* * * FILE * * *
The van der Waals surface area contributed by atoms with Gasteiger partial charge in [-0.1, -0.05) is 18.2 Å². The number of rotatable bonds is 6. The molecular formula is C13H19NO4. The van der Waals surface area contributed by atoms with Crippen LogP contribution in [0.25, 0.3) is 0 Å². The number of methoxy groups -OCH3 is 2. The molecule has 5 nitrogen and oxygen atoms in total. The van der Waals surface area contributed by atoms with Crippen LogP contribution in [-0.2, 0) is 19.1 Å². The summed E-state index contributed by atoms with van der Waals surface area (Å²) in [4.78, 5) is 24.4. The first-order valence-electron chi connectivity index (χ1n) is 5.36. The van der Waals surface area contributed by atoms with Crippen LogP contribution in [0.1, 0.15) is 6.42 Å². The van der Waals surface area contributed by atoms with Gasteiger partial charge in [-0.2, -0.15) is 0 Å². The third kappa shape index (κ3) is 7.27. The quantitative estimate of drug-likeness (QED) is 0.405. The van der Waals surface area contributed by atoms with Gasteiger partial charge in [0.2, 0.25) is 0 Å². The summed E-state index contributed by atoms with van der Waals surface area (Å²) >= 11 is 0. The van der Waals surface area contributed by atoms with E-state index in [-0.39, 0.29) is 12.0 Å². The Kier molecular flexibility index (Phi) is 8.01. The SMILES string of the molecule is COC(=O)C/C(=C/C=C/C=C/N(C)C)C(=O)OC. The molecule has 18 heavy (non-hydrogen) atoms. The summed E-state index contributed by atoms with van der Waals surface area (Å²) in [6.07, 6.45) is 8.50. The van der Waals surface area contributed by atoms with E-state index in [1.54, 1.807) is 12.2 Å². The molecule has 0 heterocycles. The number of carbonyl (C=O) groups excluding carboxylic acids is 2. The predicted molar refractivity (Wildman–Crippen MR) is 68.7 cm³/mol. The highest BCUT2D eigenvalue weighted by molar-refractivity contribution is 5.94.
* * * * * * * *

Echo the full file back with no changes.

The van der Waals surface area contributed by atoms with Gasteiger partial charge in [-0.1, -0.05) is 18.2 Å². The number of rotatable bonds is 6. The molecular formula is C13H19NO4. The van der Waals surface area contributed by atoms with Crippen LogP contribution in [0.25, 0.3) is 0 Å². The number of methoxy groups -OCH3 is 2. The molecule has 5 nitrogen and oxygen atoms in total. The van der Waals surface area contributed by atoms with Crippen LogP contribution in [-0.2, 0) is 19.1 Å². The summed E-state index contributed by atoms with van der Waals surface area (Å²) in [4.78, 5) is 24.4. The first-order valence-electron chi connectivity index (χ1n) is 5.36. The van der Waals surface area contributed by atoms with Crippen LogP contribution in [0.1, 0.15) is 6.42 Å². The van der Waals surface area contributed by atoms with Gasteiger partial charge in [-0.2, -0.15) is 0 Å². The third kappa shape index (κ3) is 7.27. The quantitative estimate of drug-likeness (QED) is 0.405. The van der Waals surface area contributed by atoms with Gasteiger partial charge in [0.2, 0.25) is 0 Å². The summed E-state index contributed by atoms with van der Waals surface area (Å²) >= 11 is 0. The van der Waals surface area contributed by atoms with E-state index in [-0.39, 0.29) is 12.0 Å². The Kier molecular flexibility index (Phi) is 8.01. The SMILES string of the molecule is COC(=O)C/C(=C/C=C/C=C/N(C)C)C(=O)OC. The molecule has 18 heavy (non-hydrogen) atoms. The summed E-state index contributed by atoms with van der Waals surface area (Å²) in [6.07, 6.45) is 8.50. The van der Waals surface area contributed by atoms with E-state index in [1.54, 1.807) is 12.2 Å². The molecule has 0 heterocycles. The number of carbonyl (C=O) groups excluding carboxylic acids is 2. The predicted molar refractivity (Wildman–Crippen MR) is 68.7 cm³/mol. The highest BCUT2D eigenvalue weighted by molar-refractivity contribution is 5.94.